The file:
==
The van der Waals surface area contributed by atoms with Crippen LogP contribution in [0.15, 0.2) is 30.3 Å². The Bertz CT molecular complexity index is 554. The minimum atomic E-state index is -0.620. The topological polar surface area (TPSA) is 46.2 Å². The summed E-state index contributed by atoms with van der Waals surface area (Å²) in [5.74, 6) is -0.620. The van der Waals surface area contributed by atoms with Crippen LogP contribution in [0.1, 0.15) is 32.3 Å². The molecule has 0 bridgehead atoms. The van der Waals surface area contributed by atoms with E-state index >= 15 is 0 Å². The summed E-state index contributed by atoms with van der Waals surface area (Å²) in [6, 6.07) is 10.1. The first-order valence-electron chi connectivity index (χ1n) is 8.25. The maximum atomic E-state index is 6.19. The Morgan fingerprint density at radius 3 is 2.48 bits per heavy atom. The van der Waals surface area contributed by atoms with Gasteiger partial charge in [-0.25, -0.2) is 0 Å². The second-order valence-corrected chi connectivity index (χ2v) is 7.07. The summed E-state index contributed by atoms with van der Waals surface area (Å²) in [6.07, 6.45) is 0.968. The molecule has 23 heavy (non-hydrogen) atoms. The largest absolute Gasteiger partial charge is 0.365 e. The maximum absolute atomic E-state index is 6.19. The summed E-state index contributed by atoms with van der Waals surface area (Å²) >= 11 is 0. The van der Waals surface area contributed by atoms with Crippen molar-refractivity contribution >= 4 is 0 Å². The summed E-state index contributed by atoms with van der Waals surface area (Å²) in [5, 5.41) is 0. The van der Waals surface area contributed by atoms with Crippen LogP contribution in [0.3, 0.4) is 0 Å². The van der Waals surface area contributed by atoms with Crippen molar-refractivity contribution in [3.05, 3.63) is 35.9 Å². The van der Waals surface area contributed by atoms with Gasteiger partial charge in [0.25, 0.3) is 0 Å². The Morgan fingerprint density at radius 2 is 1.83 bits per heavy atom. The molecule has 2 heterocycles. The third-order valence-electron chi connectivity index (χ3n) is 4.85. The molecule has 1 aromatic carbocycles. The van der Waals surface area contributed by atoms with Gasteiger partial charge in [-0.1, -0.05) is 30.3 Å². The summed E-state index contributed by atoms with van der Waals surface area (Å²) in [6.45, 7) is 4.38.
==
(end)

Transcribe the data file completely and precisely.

The van der Waals surface area contributed by atoms with Crippen LogP contribution in [0.15, 0.2) is 30.3 Å². The Bertz CT molecular complexity index is 554. The minimum atomic E-state index is -0.620. The topological polar surface area (TPSA) is 46.2 Å². The summed E-state index contributed by atoms with van der Waals surface area (Å²) in [5.74, 6) is -0.620. The van der Waals surface area contributed by atoms with Crippen LogP contribution in [0.1, 0.15) is 32.3 Å². The molecule has 0 bridgehead atoms. The van der Waals surface area contributed by atoms with E-state index >= 15 is 0 Å². The summed E-state index contributed by atoms with van der Waals surface area (Å²) in [6, 6.07) is 10.1. The first-order valence-electron chi connectivity index (χ1n) is 8.25. The maximum atomic E-state index is 6.19. The Morgan fingerprint density at radius 3 is 2.48 bits per heavy atom. The van der Waals surface area contributed by atoms with Gasteiger partial charge in [-0.25, -0.2) is 0 Å². The second-order valence-corrected chi connectivity index (χ2v) is 7.07. The summed E-state index contributed by atoms with van der Waals surface area (Å²) in [6.07, 6.45) is 0.968. The molecule has 23 heavy (non-hydrogen) atoms. The largest absolute Gasteiger partial charge is 0.365 e. The maximum absolute atomic E-state index is 6.19. The summed E-state index contributed by atoms with van der Waals surface area (Å²) >= 11 is 0. The van der Waals surface area contributed by atoms with Crippen molar-refractivity contribution >= 4 is 0 Å². The summed E-state index contributed by atoms with van der Waals surface area (Å²) in [5, 5.41) is 0. The van der Waals surface area contributed by atoms with Crippen LogP contribution in [0.3, 0.4) is 0 Å². The van der Waals surface area contributed by atoms with Crippen molar-refractivity contribution in [3.05, 3.63) is 35.9 Å². The van der Waals surface area contributed by atoms with Gasteiger partial charge in [0.25, 0.3) is 0 Å². The Morgan fingerprint density at radius 2 is 1.83 bits per heavy atom. The molecule has 2 heterocycles. The third-order valence-electron chi connectivity index (χ3n) is 4.85. The molecule has 1 aromatic carbocycles. The van der Waals surface area contributed by atoms with Gasteiger partial charge in [-0.1, -0.05) is 30.3 Å². The summed E-state index contributed by atoms with van der Waals surface area (Å²) in [6.45, 7) is 4.38.